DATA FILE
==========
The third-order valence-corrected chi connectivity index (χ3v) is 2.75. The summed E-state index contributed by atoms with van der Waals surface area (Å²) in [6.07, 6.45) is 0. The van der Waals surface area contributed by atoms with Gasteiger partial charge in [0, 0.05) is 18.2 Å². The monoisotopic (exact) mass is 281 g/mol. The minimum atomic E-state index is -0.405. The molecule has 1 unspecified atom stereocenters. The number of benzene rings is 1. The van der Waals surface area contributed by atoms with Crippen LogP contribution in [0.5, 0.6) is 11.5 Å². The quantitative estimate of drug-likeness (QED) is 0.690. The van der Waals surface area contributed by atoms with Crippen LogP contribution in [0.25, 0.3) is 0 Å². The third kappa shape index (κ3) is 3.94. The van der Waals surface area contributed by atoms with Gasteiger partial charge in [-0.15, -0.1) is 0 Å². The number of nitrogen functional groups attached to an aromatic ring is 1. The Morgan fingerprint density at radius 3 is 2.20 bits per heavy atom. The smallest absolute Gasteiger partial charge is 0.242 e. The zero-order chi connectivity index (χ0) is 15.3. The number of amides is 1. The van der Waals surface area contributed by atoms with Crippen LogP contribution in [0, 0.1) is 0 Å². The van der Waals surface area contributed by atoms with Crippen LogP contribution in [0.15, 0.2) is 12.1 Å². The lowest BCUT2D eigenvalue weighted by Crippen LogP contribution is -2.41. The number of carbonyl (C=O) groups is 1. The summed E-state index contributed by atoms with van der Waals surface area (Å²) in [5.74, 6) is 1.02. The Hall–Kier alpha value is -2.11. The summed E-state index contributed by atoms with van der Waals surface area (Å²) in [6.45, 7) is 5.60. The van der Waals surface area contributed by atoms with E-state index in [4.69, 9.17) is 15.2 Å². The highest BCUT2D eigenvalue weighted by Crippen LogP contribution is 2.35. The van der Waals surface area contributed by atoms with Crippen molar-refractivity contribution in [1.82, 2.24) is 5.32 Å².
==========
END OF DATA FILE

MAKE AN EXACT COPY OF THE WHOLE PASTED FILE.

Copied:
The third-order valence-corrected chi connectivity index (χ3v) is 2.75. The summed E-state index contributed by atoms with van der Waals surface area (Å²) in [6.07, 6.45) is 0. The van der Waals surface area contributed by atoms with Gasteiger partial charge in [0, 0.05) is 18.2 Å². The monoisotopic (exact) mass is 281 g/mol. The minimum atomic E-state index is -0.405. The molecule has 1 unspecified atom stereocenters. The number of benzene rings is 1. The van der Waals surface area contributed by atoms with Crippen LogP contribution in [0.5, 0.6) is 11.5 Å². The quantitative estimate of drug-likeness (QED) is 0.690. The van der Waals surface area contributed by atoms with Crippen LogP contribution in [0.25, 0.3) is 0 Å². The third kappa shape index (κ3) is 3.94. The van der Waals surface area contributed by atoms with Gasteiger partial charge in [-0.15, -0.1) is 0 Å². The number of nitrogen functional groups attached to an aromatic ring is 1. The Morgan fingerprint density at radius 3 is 2.20 bits per heavy atom. The smallest absolute Gasteiger partial charge is 0.242 e. The zero-order chi connectivity index (χ0) is 15.3. The number of amides is 1. The van der Waals surface area contributed by atoms with Crippen LogP contribution in [0, 0.1) is 0 Å². The van der Waals surface area contributed by atoms with Crippen LogP contribution in [0.15, 0.2) is 12.1 Å². The lowest BCUT2D eigenvalue weighted by Crippen LogP contribution is -2.41. The number of carbonyl (C=O) groups is 1. The summed E-state index contributed by atoms with van der Waals surface area (Å²) in [5.74, 6) is 1.02. The Hall–Kier alpha value is -2.11. The summed E-state index contributed by atoms with van der Waals surface area (Å²) in [6.45, 7) is 5.60. The van der Waals surface area contributed by atoms with E-state index in [4.69, 9.17) is 15.2 Å². The highest BCUT2D eigenvalue weighted by Crippen LogP contribution is 2.35. The van der Waals surface area contributed by atoms with Crippen molar-refractivity contribution in [1.82, 2.24) is 5.32 Å².